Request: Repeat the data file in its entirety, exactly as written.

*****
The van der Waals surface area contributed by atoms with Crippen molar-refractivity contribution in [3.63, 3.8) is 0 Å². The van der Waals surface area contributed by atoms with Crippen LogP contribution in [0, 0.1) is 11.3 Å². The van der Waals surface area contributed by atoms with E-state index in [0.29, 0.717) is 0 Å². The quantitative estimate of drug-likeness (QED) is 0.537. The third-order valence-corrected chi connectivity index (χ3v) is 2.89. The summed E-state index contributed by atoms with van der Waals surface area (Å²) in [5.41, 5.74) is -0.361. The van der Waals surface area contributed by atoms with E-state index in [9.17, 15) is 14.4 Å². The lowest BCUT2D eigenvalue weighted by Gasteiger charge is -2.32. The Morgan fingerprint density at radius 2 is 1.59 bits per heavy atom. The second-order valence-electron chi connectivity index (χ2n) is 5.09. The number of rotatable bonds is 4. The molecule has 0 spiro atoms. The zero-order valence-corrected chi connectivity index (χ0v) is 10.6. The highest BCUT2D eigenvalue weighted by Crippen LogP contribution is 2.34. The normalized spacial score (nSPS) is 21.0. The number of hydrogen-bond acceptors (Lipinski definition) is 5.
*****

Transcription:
The van der Waals surface area contributed by atoms with Crippen molar-refractivity contribution in [3.63, 3.8) is 0 Å². The van der Waals surface area contributed by atoms with Crippen LogP contribution in [0, 0.1) is 11.3 Å². The van der Waals surface area contributed by atoms with E-state index in [0.29, 0.717) is 0 Å². The quantitative estimate of drug-likeness (QED) is 0.537. The third-order valence-corrected chi connectivity index (χ3v) is 2.89. The summed E-state index contributed by atoms with van der Waals surface area (Å²) in [5.41, 5.74) is -0.361. The van der Waals surface area contributed by atoms with E-state index in [9.17, 15) is 14.4 Å². The lowest BCUT2D eigenvalue weighted by Gasteiger charge is -2.32. The Morgan fingerprint density at radius 2 is 1.59 bits per heavy atom. The second-order valence-electron chi connectivity index (χ2n) is 5.09. The number of rotatable bonds is 4. The molecule has 0 spiro atoms. The zero-order valence-corrected chi connectivity index (χ0v) is 10.6. The highest BCUT2D eigenvalue weighted by Crippen LogP contribution is 2.34. The normalized spacial score (nSPS) is 21.0. The number of hydrogen-bond acceptors (Lipinski definition) is 5.